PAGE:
Dr. Gholdy Muhammad’s book Cultivating Genius: An Equity Framework for Culturally and Historically Responsive Literacy is essential reading for those who want to understand how to teach in culturally and historically responsive ways. In this blog, we will review key insights from Dr. Muhammad’s book. We hope readers will be inspired to learn more about what it means to enact culturally and historically responsive instruction. We also hope this blog serves as a preview of the webinar that Dr. Gholdy Muhammad will offer on March 17th, 2021. This virtual workshop will engage teachers in practicing researched-based equity practices and offer pedagogical examples of lesson and unit plans that honor the cultural and linguistic diversity of our students.
Culturally and Historically Responsive Education
In her book, Dr. Muhammad describes the reasons behind and the affordances of her model for Culturally and Historically Responsive Education (CHRE). In short, the four-layered equity model includes developing each student’s:
With attention to all of these elements, Dr. Muhammad incorporates vital elements of culturally responsive education, culturally relevant/sustaining pedagogy, the work of critical theorists, and critical literacy practices. This integrative model develops students’ abilities to recognize their own power and genius to enact change in unjust structures they encounter.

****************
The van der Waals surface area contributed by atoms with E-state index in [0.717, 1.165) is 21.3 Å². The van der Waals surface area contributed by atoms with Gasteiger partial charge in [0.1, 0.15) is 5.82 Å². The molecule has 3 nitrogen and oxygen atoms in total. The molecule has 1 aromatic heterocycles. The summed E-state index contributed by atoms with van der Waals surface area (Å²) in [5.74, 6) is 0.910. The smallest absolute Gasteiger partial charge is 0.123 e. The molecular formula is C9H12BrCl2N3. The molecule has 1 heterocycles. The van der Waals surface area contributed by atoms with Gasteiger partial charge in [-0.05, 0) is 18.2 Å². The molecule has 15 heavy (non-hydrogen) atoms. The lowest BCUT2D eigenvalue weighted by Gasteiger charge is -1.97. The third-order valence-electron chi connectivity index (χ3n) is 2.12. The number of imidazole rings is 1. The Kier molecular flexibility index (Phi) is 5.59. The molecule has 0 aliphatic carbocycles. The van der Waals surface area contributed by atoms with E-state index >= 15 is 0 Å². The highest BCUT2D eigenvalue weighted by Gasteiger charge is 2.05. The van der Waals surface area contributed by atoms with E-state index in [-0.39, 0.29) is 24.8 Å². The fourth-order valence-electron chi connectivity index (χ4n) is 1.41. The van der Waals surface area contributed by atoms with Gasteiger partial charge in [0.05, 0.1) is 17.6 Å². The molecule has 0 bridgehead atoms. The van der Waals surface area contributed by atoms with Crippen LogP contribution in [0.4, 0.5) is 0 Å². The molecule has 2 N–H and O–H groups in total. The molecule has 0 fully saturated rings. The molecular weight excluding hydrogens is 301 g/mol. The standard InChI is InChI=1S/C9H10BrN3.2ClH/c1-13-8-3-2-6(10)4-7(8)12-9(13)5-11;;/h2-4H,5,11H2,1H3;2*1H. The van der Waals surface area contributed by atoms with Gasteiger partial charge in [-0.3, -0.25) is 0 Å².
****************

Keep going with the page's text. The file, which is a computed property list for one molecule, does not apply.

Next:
The elements in the framework also interact. Identity, for example, is shaped by social environments, the texts we encounter, and the ways in which we read and respond to these texts. Our identities are also affected by the extent to which classroom tasks allow us to be critical, or respond to texts in meaningful ways. Muhammad describes these interactions in her book to help educators reflect on the ways they can promote identity, skills, intellect, and criticality in their classrooms.